"It's basically the same plane but larger than the CX4," he said. "There's nothing radical about it. No new design breakthrough. It's just a very efficiently designed airplane with upturned wings and strakes (aerodynamic surface) that adds speed and smoothness."
The plane will cruise up to 125 mph and travel about more than 300 miles on one tank of fuel. Adding to the cost-effectiveness, the plane can be designed to operate on non-ethanol automobile fuel that's about $3 less a gallon than aircraft fuel.
It also lands at 40 mph, a speed that increases the survivability of crashes, Bradley noted.
Thatcher, he said, spent a lot of time sitting in the tight cockpit perfecting the best placement for the controls. And a custom-made, wooden propeller adds a bit of panache but is critical to the plane's performance.
"Both airplanes have converted VW engines in them. In order to get the horsepower out of that little engine you have to have a smaller propeller and a wooden one," Thatcher said. "A metal propeller would be too heavy and put too much force on the crankshaft."
There's a host of retired and current military, and commercial and amateur pilots who desire small airplanes for weekend getaways or just soaring into the blue skies, Thatcher said.
John McKienan, president of the Pensacola chapter of the Experimental Aircraft Association, said about eight members of the chapter are working together to build one of Thatcher's CX4s. He's sure there will be demand for the two-seater.
"What's nice about his plans, you really don't need sophisticated tools to build it from scratch," he said.
Some kits require purchasing $2,500 worth of tools just to build the plane. "If you go to Dave's hangar, he has tin snips and band saws and drill presses and wooden forms to bend metal. And that's the appeal," McKienan said.
Thatcher is a bit of a legend in the world of experimental aircraft, Bradley said.
"A lot of people who offer kits hire a designer and an engineer," he said. "Dave is a one-man show, and that's a bit unusual."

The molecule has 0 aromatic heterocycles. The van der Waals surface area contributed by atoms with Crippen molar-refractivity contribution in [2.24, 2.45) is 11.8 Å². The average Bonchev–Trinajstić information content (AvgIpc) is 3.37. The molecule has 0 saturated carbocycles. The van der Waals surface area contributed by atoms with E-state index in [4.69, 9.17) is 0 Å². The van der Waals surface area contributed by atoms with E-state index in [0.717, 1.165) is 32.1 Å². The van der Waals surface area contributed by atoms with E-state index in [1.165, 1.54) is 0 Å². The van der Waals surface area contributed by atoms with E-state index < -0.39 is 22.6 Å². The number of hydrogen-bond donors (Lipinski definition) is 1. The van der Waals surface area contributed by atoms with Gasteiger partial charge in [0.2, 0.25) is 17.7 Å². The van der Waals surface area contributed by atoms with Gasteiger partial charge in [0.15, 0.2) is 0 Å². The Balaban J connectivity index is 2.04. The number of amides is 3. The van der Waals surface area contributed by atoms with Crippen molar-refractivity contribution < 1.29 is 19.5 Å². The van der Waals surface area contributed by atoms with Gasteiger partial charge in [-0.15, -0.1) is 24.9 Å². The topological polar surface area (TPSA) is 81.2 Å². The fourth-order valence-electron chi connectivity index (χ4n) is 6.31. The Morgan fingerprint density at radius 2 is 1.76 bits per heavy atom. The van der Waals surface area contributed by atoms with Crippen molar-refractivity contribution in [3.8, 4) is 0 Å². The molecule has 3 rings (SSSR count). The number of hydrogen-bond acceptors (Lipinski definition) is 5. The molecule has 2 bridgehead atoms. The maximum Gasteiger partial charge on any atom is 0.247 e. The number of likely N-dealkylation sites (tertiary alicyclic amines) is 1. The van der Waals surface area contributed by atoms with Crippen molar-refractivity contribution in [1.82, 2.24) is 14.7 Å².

Thatcher spent a lifetime collecting the skills he needed to follow his childhood dreams into the world of aviation.
"My first airplane was a cardboard box with a piece of wood across the top of it," he said. "I flew that airplane through the clouds as a fighter pilot, anything my imagination could come up with. I've always been interested in planes."
Upon graduating from high school in Signal Mountain, Tenn., he was drafted into the Air Force during the Korean War. He had aspirations of becoming a pilot but started out as an aircraft mechanic.
"You could be an enlisted man for two years and that would qualify you to go to the cadets if you passed the tests," he said. "I passed all of them, except the physical requirements. I didn't weigh enough for my height. By that time, I had fallen in love with being a mechanic. I've been working with airplanes ever since."
He honed his skills at Embry-Riddle School of Aeronautics for Aircraft Mechanics, then located in Miami, and he built on that knowledge through a course on aeronautical engineering while in the Air Force.
Around age 20, he earned his private pilot's license and purchased his first airplane, a Piper Cub, for $400.
While Bradley clocks 40 hours on the CX5, Thatcher will make final adjustments to it and its plans before offering them for sale. And then he said he'll move on to his next project, which he's still pondering.
"I'm getting quite a bit of pleasure knowing that people are as interested as they are in the little airplane," he said. "Flying is a spiritual experience. When you design it and build it and fly it yourself, there is reward in it. I never thought I'd get that much pleasure out of doing something."